How to use Conjugations in a sentence

conjugations
  • There are two conjugations; the passive formation, now wanting inmost Indo-European languages, has been retained, as in Greek; thus kerko-iy, " I seek," forms kerko-n -em, " I am sought."

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  • The latter acquired the Semitic language imperfectly from their conquerors; they expressed the verbal conjugations by periphrases, mispronounced the consonants, and so changed greatly, the appearance of the vocabulary, which also would certainly contain a large proportion of native nonSemitic roots.

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  • There are three regular conjugations, distinguished (as in Latin) according to the termination of the present infinitive in a, e or i; e.g.

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  • Much of this must have taken place, according to the theory, in the prehistoric period; but the loss of weak consonants, of y, and of one of two repeated consonants, and the development of periphrastic conjugations continued to the end.

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  • As in Provenal, the past participle of a large ntimber of verbs of the 2nd and 3rd conjugations is formed, not from the infinitive, but from the perfect (pogut, volgut, tingut suggest the perfects poch, volch, tinch, and not the infinitives poder, voler, tenir).

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  • Subsequently the perfect of the three conjugations has admitted forms in -r (anidres, amdrem, amdreu, amdren), derived from the ancient pluperfect amara, &c., which has held its ground down to the present day, with the meaning of a conditional in some verbs (one still hears fora, haguera).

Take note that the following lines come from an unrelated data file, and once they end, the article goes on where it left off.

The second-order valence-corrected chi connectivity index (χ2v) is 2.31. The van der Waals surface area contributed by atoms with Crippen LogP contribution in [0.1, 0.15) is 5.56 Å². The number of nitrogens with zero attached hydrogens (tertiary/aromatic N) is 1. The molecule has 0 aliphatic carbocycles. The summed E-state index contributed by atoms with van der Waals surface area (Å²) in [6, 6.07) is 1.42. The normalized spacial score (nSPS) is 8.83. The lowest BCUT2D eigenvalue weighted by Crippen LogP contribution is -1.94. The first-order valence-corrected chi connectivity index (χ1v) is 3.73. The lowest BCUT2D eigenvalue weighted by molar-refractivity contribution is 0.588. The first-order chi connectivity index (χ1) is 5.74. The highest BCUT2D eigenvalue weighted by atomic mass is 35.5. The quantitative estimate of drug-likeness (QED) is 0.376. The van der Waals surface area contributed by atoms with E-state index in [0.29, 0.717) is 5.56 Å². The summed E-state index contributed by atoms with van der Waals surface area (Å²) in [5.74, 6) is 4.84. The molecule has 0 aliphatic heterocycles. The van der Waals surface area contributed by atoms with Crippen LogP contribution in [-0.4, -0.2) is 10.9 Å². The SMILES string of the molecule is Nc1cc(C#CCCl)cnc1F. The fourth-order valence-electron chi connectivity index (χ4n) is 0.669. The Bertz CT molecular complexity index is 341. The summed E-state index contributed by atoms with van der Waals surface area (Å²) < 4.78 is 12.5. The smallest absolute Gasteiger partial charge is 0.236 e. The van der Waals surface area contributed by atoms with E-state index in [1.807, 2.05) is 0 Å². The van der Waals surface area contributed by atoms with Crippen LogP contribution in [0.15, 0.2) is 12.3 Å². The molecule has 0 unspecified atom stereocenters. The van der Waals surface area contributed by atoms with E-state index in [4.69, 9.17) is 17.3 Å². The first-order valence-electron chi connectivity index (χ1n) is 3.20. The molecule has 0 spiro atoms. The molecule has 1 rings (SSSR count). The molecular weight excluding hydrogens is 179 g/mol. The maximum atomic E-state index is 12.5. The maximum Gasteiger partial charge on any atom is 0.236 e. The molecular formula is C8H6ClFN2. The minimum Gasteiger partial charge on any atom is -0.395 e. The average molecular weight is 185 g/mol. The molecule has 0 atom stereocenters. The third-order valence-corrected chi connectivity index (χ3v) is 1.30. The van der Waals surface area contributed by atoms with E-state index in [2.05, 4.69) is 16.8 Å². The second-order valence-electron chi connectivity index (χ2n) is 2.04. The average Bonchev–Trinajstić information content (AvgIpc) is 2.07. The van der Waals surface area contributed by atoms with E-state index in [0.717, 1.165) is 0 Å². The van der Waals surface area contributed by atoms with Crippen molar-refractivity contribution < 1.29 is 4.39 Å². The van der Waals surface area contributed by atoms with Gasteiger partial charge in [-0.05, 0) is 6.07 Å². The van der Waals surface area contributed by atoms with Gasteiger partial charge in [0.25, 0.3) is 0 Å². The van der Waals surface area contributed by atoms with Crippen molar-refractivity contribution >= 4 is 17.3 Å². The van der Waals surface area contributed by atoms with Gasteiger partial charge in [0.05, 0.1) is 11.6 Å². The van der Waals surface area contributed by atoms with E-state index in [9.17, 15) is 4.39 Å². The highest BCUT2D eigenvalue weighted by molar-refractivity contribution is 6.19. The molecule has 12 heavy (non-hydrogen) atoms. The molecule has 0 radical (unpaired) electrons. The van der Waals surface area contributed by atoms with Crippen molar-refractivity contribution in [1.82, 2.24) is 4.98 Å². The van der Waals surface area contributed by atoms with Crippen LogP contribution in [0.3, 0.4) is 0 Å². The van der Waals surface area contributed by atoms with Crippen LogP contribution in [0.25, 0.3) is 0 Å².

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  • This dictionary contains 766 Spanish verbs, with all major regular and irregular verb conjugations in 13 tenses and moods.

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  • There's also a verb lookup as well with full conjugations, which is very handy.

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  • It includes a survey of grammar, with tables for verb conjugations and noun inflections.

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  • The verb presents a variety of conjugations, expressing nearly all the moods and tenses of the Greek.

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  • In order to avoid the uncertainty arising from the lack of vowels to distinguish forms consisting of the same consonants (for the vowel-points were not yet invented), the aramaising use of the reflexive conjugations (Hithpa`el, Nithpa`el) for the internal passives (Pu'al, Hoph`al) became common; particles were used to express the genitive and other relations, and in general there was an endeavour to avoid the obscurities of a purely consonantal writing.

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